I grew up a Cubs fan, so I don’t have that many Rockies cards, but I do have some. I went through my collection and found some favorites and some I giggled at. A cool one I have is a Ryan Turner Upper Deck card that I featured on the cover of this story. Turner was the first player signed by the Rockies. Turner never made the big club, though he did hit a grand slam in the series clinching game for Visalia in Class A ball during the first round of the playoffs in 1992. He was one of six Rockies players to play for the Minnesota Twins’ affiliated Visalia club. My favorite Rockies card of all time that I own is an Upper Deck Larry Walker 2003 “0 standing” card.  It’s a circular cutout of a baseball with Larry Walker in the foreground. It’s not your traditional card because it’s not rectangular, but it makes for a cool look.

IMG_5107IMG_5109I have four Todd Helton cards. A Topps Sporting News All Star card from 2003 (top left), an Upper Deck Pros & Prospects 2005 card (top right), and a Topps 2004 Total Production hologram card (bottom right). My favorite Helton is from the 2007 Topps set (bottom left) which happens to be my favorite card set, maybe of all time. More pictures of that in a second. This ‘07 Helton though is white instead of black, because it’s a special edition opening day version.

IMG_5115The ‘07 Topps set is such a nice design that the copied autographs barely take away from the card. The team name on top with the player name on bottom makes the card feel really balanced. The four squares that make up a larger square in each corner with the team’s primary and secondary color is a great touch to what would be a plain black and silver card otherwise. Below, we have former Rockies Jamey Carroll, Jason Giambi, Royce Clayton, Mark Ellis, Clint Hurdle, and Brian Fuentes.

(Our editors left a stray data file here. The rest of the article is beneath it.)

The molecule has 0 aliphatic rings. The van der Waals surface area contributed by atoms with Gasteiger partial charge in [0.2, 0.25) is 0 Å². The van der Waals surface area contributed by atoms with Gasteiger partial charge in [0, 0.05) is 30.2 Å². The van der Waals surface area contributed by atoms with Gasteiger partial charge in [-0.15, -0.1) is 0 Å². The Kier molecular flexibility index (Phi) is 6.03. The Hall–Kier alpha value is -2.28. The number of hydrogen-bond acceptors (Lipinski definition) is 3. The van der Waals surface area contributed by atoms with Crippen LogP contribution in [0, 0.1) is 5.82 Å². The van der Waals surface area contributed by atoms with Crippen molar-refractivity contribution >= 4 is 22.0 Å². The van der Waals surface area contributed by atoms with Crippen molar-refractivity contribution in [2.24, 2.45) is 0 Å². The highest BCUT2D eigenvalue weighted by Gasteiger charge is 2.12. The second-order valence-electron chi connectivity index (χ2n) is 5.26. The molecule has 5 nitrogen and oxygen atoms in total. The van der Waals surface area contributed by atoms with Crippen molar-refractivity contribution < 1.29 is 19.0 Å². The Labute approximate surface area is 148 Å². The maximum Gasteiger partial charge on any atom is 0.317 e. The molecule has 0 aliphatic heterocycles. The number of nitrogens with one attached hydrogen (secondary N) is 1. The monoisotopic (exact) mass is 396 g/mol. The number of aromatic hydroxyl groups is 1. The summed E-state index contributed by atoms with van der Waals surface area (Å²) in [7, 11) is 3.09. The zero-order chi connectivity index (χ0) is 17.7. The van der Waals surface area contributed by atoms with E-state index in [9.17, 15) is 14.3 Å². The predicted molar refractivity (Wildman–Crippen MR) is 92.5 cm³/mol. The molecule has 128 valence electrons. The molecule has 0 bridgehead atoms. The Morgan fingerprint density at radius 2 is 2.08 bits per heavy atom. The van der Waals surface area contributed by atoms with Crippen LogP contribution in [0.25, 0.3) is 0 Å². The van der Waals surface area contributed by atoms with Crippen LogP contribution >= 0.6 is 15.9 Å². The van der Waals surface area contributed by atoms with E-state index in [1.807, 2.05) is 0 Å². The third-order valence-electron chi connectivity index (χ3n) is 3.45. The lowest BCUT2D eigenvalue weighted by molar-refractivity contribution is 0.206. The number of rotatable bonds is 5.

IMG_5121Next, we have some really nice looking non-Topps cards. Two Dante Bichette Donruss 1996s (one is a Leaf Preferred which is owned by Donruss), a Fleer 2005 Aaron Miles, and an Upper Deck Vintage 2003 Juan Pierre. The Upper Deck Vintage series is like the Topps Heritage set. This Juan Pierre is really sweet, besides the fact that he’s already on the Marlins. Similarly, I generally love Fleer cards for their old-school style. This Aaron Miles fits into that category. I love the color cream; yes, I think those Giants Jerseys are terrific, here it’s the same. Cream and baseball go together like peas and carrots. The Donruss’ Bichettes are super ‘90s and I’m 100% okay with that. Bichette was all about the ‘90s and you might as well have the card that represents the era.

IMG_5124Next, we have some more former Rockies. The G.O.A.T. Jason Jennings on a 2005 Topps Total, that happens to be an uber 2000s-ish card. I was never a fan of things from the middle 2000’s and this card looks meh, but it’s Jason Jennings!!! I warned you, I grew up a Cubs fan. Joe Girardi was always loved by Chicagoans, since he is from Peoria, Illinois and went to Northwestern. I loved him because he’s the first catcher I remember distinctly in a Cubs uniform and his run-through-a-wall (literally, he tried to run though the brick backstop at Wrigley the year after the moved it closer to the plate because he didn’t realize how close they had moved it) playing style made me want to be a catcher. I have a 2001 Upper Deck Vintage (top left) , a 2001 Fleer Ultra (top right) , and a Donruss ‘90 (far right). I have the entire Donruss ‘90 set and I don’t know why, but it’s a cool looking set. The ‘01 Fleer Girardi is really cool and one of my favorites. Then we have former Rockies hitting coach and former AL batting champ, Carney Lansford. The bottom left is a Fleer ‘83 with a classic baseball card look. Baseball card vandals made a fantastic parody of this card. The bottom right Lansford is even cooler. It’s from the 100th anniversary Red Sox Fleer set. It has a 100 cards and came with a Red Sox toy truck. It’s an absolute beauty of a set that I picked up in Michigan City, Indiana in 2001. Look how sweet that card design is.